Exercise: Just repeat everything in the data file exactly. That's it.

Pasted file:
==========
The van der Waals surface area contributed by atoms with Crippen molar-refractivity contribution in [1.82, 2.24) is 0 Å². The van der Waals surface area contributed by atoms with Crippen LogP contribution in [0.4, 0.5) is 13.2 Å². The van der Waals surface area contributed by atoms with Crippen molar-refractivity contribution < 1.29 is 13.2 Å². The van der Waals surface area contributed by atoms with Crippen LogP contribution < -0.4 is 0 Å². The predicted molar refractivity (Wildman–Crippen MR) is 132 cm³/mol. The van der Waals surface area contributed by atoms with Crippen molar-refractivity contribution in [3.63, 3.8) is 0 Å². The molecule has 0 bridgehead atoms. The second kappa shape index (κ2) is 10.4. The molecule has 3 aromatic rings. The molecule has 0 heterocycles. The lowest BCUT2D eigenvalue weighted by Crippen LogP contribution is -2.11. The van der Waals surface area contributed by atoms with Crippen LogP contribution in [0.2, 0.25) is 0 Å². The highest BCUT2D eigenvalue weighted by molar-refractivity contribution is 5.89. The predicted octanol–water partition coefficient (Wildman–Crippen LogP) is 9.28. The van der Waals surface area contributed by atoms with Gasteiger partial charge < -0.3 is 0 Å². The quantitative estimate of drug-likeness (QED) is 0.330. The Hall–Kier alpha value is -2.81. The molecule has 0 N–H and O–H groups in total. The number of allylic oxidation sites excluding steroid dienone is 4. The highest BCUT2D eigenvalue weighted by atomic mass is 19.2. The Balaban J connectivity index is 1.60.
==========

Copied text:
The van der Waals surface area contributed by atoms with Crippen molar-refractivity contribution in [1.82, 2.24) is 0 Å². The van der Waals surface area contributed by atoms with Crippen LogP contribution in [0.4, 0.5) is 13.2 Å². The van der Waals surface area contributed by atoms with Crippen molar-refractivity contribution < 1.29 is 13.2 Å². The van der Waals surface area contributed by atoms with Crippen LogP contribution < -0.4 is 0 Å². The predicted molar refractivity (Wildman–Crippen MR) is 132 cm³/mol. The van der Waals surface area contributed by atoms with Crippen molar-refractivity contribution in [3.63, 3.8) is 0 Å². The molecule has 0 bridgehead atoms. The second kappa shape index (κ2) is 10.4. The molecule has 3 aromatic rings. The molecule has 0 heterocycles. The lowest BCUT2D eigenvalue weighted by Crippen LogP contribution is -2.11. The van der Waals surface area contributed by atoms with Crippen LogP contribution in [0.2, 0.25) is 0 Å². The highest BCUT2D eigenvalue weighted by molar-refractivity contribution is 5.89. The predicted octanol–water partition coefficient (Wildman–Crippen LogP) is 9.28. The van der Waals surface area contributed by atoms with Gasteiger partial charge < -0.3 is 0 Å². The quantitative estimate of drug-likeness (QED) is 0.330. The Hall–Kier alpha value is -2.81. The molecule has 0 N–H and O–H groups in total. The number of allylic oxidation sites excluding steroid dienone is 4. The highest BCUT2D eigenvalue weighted by atomic mass is 19.2. The Balaban J connectivity index is 1.60.